Can U.S. Government Marriage Education Programs Promote Gender Equality?

By Jennifer M. Randles

Since 2002, federal and state governments in the United States have spent over $1 billion from the welfare budget on marriage and relationship education programs through the Healthy Marriage Initiative. This federal policy seeks to encourage marriage and the many social and economic benefits the government claims are associated with it—less poverty and domestic violence, better physical and mental health, higher academic achievement—by helping couples develop relationship skills focused on improving communication and resolving conflict. The federal agency in charge of overseeing healthy marriage funding recommends that curricula used in marriage education programs address how couples think about gender, specifically their beliefs about differences between men and woman and what they expect spouses to do based on gender. Many marriage education curricula address these topics because gendered expectations often influence how couples experience marriage and what they commonly argue about, namely housework, childcare, and earning money.

To understand how marriage education programs funded by the government teach about gender, communication, and power within marriage, I analyzed twenty curricula approved for use in healthy marriage programs and participated in a training session, workshop, or class for eighteen of these same curricula. I specifically wanted to know if and how the curricula reinforced or challenged stereotypes of gender responsibilities—such as the beliefs that women should be caretakers and men should be family breadwinners—and whether the programs taught couples about how social inequalities between women and men shape couples’ abilities to share power and family labor.

I found that some programs assumed men and women are fundamentally different in how they think, feel, and communicate, and recommended that couples use relationship skills to overcome these differences. For example, the Prevention and Relationship Enhancement Program, the most commonly used marriage education curriculum in healthy marriage programs, noted that men are more likely to pull away when couples argue, while women want to talk through disagreements. In discussing how women and men often act differently in romantic relationships, these curricula did not acknowledge how men’s greater power outside marriage often gives them more power to withdraw from conflict within marriage.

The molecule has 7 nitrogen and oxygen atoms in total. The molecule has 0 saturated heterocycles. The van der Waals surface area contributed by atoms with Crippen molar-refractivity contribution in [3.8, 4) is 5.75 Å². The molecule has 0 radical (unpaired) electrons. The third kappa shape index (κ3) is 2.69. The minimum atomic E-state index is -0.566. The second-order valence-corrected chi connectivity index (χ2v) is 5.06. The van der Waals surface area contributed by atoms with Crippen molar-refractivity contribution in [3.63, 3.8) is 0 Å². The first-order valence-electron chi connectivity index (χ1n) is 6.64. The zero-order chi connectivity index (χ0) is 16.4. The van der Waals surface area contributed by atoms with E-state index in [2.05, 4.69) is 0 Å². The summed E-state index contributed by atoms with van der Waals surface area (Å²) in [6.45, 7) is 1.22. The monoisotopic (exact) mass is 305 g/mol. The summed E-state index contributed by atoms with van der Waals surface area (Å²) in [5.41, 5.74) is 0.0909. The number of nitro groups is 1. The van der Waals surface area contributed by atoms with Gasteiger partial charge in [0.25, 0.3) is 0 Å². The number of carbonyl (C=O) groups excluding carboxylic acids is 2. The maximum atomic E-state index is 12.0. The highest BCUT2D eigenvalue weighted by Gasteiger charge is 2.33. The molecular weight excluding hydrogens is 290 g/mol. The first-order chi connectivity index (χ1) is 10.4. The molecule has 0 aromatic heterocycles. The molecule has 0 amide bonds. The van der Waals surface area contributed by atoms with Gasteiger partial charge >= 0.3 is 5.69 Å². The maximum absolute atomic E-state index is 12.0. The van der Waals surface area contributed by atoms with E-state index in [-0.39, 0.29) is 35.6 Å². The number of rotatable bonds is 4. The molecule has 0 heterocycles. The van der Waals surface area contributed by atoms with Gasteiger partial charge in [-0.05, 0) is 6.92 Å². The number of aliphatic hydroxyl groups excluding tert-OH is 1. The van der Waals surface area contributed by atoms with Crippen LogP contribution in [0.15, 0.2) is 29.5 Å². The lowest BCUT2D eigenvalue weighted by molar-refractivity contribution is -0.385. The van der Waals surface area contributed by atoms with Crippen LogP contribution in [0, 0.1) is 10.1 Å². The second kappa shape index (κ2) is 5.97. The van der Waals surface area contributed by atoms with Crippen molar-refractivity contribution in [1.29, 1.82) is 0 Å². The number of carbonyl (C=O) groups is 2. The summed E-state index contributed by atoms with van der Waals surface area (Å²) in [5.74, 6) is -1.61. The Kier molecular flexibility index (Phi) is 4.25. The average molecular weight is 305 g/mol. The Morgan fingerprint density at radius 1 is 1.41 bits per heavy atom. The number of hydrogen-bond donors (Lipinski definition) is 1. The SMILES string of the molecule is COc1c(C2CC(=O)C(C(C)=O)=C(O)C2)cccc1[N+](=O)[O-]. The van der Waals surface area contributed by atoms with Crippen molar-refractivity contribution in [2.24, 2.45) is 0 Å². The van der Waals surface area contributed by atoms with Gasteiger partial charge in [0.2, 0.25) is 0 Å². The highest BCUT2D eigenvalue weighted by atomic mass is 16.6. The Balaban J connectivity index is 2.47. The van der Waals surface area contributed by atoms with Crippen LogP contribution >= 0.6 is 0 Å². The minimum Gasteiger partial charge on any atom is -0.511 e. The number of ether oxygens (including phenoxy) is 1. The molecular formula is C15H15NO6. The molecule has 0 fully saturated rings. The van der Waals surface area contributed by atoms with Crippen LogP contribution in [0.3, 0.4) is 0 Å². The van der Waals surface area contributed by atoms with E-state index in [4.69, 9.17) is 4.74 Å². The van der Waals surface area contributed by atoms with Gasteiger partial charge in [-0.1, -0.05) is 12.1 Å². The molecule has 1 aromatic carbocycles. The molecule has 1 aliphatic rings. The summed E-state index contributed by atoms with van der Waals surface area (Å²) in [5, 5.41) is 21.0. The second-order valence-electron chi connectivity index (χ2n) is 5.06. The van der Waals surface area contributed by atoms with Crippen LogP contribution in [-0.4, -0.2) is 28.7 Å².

Other programs, however, taught couples to question the belief that men and women are fundamentally different and to avoid gender stereotypes in expectations of how their spouses should think and act. The African American Relationships, Marriages, and Family curricula emphasized that gender stereotypes can be harmful to relationships and that couples should learn to be flexible when dividing work and care responsibilities. Another program, The Third Option, taught couples that they should “redefine the power struggle” within marriage by prioritizing cooperation over competition, as in a doubles game of tennis where spouses are on the same team. By focusing on fairness, equality, and shared power, many of the curricula provided limited tools for challenging gender difference and power within marriage by teaching couples strategies that privilege individual abilities, inclinations, and availability regardless of gender.

Nevertheless, the strategies for verbal negotiation taught by these programs did not address how gender inequalities—such as women’s overall lower pay—often create a power imbalance between husbands and wives tilted in favor of men, even when couples share egalitarian gender views. Gendered power exists in the broader society through unequal opportunities for women and men—or what sociologists call institutionalized gender inequalities—not just between two people in a couple. Government-sponsored marriage and relationship education programs therefore have contradictory implications for promoting greater gender equality. They encourage couples to question how narrow ideas of gender “roles” shape marital conflict and unhappiness. Yet, they are funded with money diverted from welfare programs that primarily support single mothers and children, while they teach that gender is a set of individual inclinations to be discussed and negotiated rather than a relationship of power connected to larger systems of inequality and state action.

As a case of what I call interpersonal gender interventions, healthy marriage programs focus on teaching individuals that gender equality primarily lies in developing and negotiating more egalitarian gender attitudes. Yet, interventions that promote ideas about equality will have limited utility if individuals learn to develop more egalitarian beliefs in the absence of institutional changes that enable them to act on these values. Policies need to do more than help couples redefine the marital power struggle through relationship skills; they must promote equitable access to education, employment, and stable earnings that allow partners to create fair, safe, and loving relationships. Only then will partners have truly equal power to express, pursue, and achieve their interests within marriage and family relationships.

Jennifer Randles is assistant professor of sociology at California State University, Fresno. Her article, “Redefining the Marital Power Struggle Through Relationship Skills: How United States Marriage Education Programs Challenge and Reproduce Gender Inequality,” is published in the April 2016 30 (2)  issue of Gender & Society. To view the article, click here.


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